What is a Learning Disability?
A Learning disability is a learning difficulty that affect the ability to understand or use spoken or written language, do mathematical calculations, coordinate movements, or direct attention. Although learning disabilities occur in very young children, the disorders are usually not recognized until the child reaches school age.
Research shows that 8 to 10 percent of American children under 18 years of age have some type of learning disability. The most common treatment for learning disabilities is special education. Specially trained educators may perform a diagnostic educational evaluation assessing the child's academic and intellectual potential and level of academic performance. Once the evaluation is complete, the basic approach is to teach learning skills by building on the child's abilities and strengths while correcting and compensating for disabilities and weaknesses. Other professionals such as speech and language therapists also may be involved. Some medications may be effective in helping the child learn by enhancing attention and concentration. Psychological therapies may also be used.
What is the prognosis?
The regulations for Public Law 101-476, the Individuals with Disabilities Education Act (IDEA), define a learning disability as a "disorder in one or more of the basic psychological processes involved in understanding or in using spoken or written language, which may manifest itself in an imperfect ability to listen, think, speak, read, write, spell or to do mathematical calculations." The Federal definition further states that learning disabilities include "such conditions as perceptual disabilities, brain injury, minimal brain dysfunction, dyslexia, and developmental aphasia." The label "learning disabilities" describes a syndrome, not a specific child with specific problems. The definition assists in classifying children, not teaching them. Children with learning disabilities may exhibit a combination of characteristics.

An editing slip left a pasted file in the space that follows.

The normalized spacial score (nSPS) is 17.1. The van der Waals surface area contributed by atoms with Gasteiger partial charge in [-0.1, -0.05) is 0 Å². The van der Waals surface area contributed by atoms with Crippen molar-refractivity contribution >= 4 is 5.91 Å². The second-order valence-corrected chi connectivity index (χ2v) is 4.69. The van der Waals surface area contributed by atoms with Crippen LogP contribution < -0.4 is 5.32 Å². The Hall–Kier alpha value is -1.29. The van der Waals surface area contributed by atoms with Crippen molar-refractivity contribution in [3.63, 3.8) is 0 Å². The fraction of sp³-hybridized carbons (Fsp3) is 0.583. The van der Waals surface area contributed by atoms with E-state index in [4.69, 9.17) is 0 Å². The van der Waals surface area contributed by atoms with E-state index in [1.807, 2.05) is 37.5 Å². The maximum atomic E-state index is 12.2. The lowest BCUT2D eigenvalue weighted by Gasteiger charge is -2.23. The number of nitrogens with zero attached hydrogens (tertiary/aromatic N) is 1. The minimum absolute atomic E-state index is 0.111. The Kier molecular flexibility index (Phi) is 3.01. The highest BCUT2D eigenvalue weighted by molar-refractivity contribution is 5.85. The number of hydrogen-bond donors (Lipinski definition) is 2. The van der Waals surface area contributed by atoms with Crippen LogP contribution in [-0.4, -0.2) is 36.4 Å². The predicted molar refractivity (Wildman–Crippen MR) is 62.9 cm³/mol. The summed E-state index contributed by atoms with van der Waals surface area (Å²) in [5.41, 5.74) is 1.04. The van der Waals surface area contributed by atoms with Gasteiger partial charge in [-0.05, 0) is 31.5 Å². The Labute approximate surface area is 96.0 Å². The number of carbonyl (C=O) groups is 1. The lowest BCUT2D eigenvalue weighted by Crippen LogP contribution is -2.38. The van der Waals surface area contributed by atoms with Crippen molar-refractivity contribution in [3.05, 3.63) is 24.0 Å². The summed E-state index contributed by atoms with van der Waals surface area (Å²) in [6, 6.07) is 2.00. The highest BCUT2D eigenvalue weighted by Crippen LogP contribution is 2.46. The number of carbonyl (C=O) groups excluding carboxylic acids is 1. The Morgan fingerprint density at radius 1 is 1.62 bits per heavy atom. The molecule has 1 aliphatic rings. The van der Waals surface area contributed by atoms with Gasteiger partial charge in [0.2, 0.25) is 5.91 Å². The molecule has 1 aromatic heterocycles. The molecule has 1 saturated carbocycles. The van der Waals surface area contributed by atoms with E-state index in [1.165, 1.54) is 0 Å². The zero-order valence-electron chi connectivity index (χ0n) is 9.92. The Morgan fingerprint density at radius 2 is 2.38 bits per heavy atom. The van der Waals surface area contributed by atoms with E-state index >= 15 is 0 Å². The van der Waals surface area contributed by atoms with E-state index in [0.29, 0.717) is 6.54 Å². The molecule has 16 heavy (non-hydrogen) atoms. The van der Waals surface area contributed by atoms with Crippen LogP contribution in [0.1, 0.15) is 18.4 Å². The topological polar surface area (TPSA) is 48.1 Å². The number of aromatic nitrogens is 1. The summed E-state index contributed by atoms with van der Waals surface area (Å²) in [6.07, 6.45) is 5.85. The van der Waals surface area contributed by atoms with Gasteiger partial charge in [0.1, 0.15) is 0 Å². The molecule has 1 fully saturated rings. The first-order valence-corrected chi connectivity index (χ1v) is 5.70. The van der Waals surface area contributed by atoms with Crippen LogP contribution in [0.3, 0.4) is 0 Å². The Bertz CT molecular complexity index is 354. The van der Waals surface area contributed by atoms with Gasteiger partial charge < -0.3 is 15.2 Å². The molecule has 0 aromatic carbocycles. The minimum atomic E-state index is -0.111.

Many different estimates of the number of children with learning disabilities have appeared in the literature (ranging from 1% to 30% of the general population). The U.S. Department of Education (2000) reported that, in the 1998-99 school year, over 2.8 million children with learning disabilities received special education and related services.
Students who have learning disabilities may exhibit a wide range of traits, including problems with reading comprehension, spoken language, writing or reasoning ability. Hyperactivity, inattention and perceptual coordination problems may also be associated with learning disabilities. Other traits that may be present include a variety of symptoms, such as uneven and unpredictable test performance, perceptual impairments, motor disorders, and behaviors such as impulsiveness, low tolerance for frustration, and problems in handling day-to-day social interactions and situations.
Examples, Subsets and Synonyms for Learning Disorders (learning disabilities, Specific Learning Disorders)